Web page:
- Advertisement -
World

Australia swelters through 'scorching' heat, raising bushfire risk

Australia faces a high risk bushfire season as it experiences an El Nino weather event, which is typically associated with extreme events like wildfires, cyclones and droughts.

Reuters
1 minute read
Share
A firefighter monitors a hazard reduction burn in Sydney, Australia, Sept 10. Photo: Reuters
A firefighter monitors a hazard reduction burn in Sydney, Australia, Sept 10. Photo: Reuters

Australia's southeast on Sunday sweltered in a heat wave that raised the risk of bushfires and prompted authorities to issue fire bans for large swaths of New South Wales state.

The nation's weather forecaster said temperatures would be up to 12 degrees Celsius above average in some areas, with Sydney, capital of Australia's most populous state New South Wales, set to hit 36C.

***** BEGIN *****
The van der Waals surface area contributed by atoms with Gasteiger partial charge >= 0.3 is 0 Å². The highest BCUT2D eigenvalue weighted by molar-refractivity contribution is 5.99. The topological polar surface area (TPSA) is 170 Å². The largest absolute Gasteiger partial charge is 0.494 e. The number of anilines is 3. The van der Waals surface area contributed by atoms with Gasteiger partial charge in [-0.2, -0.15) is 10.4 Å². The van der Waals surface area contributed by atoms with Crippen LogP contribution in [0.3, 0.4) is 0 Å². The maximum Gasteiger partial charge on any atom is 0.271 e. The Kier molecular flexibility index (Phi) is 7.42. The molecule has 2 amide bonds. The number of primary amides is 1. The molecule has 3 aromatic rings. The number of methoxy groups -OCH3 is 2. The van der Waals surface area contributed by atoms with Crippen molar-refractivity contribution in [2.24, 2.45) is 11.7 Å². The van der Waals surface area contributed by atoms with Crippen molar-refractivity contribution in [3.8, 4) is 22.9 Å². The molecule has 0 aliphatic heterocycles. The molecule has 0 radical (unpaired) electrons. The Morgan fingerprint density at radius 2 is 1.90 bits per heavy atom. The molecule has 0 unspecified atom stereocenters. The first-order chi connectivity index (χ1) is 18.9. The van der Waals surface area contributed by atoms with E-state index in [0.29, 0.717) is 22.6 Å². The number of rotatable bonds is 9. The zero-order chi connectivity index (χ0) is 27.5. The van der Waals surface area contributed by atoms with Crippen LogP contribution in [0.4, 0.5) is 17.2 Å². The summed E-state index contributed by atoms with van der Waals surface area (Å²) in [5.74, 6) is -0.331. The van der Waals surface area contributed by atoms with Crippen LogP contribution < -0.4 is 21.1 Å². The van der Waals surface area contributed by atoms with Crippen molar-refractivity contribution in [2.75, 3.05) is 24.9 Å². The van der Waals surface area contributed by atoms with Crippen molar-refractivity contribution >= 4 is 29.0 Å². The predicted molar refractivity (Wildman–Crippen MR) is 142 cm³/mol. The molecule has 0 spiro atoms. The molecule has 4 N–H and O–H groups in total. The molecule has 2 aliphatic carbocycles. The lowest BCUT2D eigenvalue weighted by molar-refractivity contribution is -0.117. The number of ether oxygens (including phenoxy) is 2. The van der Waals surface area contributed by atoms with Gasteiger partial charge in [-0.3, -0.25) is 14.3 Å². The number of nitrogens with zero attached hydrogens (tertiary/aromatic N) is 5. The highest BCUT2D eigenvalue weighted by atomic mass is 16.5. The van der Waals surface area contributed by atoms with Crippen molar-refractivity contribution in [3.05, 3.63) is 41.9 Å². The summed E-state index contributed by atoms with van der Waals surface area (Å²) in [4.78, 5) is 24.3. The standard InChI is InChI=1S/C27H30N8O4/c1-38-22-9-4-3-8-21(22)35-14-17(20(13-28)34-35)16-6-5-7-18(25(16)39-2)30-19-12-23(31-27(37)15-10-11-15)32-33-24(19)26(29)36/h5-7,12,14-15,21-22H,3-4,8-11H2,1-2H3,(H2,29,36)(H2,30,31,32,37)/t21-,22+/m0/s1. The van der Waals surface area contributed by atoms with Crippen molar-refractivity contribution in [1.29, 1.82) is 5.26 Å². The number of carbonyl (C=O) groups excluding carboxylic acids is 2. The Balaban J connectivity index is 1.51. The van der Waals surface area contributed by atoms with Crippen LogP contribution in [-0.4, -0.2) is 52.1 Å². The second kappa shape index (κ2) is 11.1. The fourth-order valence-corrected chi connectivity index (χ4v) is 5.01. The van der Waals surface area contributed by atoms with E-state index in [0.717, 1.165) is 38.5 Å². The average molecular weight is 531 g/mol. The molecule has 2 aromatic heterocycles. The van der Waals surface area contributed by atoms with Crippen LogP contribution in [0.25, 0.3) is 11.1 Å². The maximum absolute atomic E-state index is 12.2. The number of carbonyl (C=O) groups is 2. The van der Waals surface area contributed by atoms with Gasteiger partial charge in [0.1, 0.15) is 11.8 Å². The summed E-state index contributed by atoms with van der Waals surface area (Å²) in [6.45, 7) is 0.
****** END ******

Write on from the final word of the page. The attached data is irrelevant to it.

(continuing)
At Sydney's Kingsford Smith Airport, the temperature was already 28C at 10am (2300 GMT), more than five degrees above the September mean maximum temperature, according to forecaster data.

Australia faces a high risk bushfire season as it experiences an El Nino weather event, recently announced, which is typically associated with extreme events like wildfires, cyclones and droughts.

State Emergency Services Minister Jihad Dib said the "scorching" heat lifted the risk for bushfires in the week ahead.

"Not only is it hot, it's dry and it's windy and those conditions combined are the perfect storm," Dib said, announcing the start an official bushfire danger period.

Fire authorities on Sunday issued nine fire total bans for parts of the state in a bid to reduce the chance of bushfires.

Australia's last two fire seasons have been quiet compared to the catastrophic 2019-2020 "Black Summer" of bushfires that destroyed an area the size of Turkey and killed 33 people.

Follow us on WhatsApp & Telegram

Get exclusive insights into Malaysia's latest news.

Subscribe to our newsletter

To be updated with all the latest news and analyses daily.

Share
- Advertisement -

Most Read

No articles found.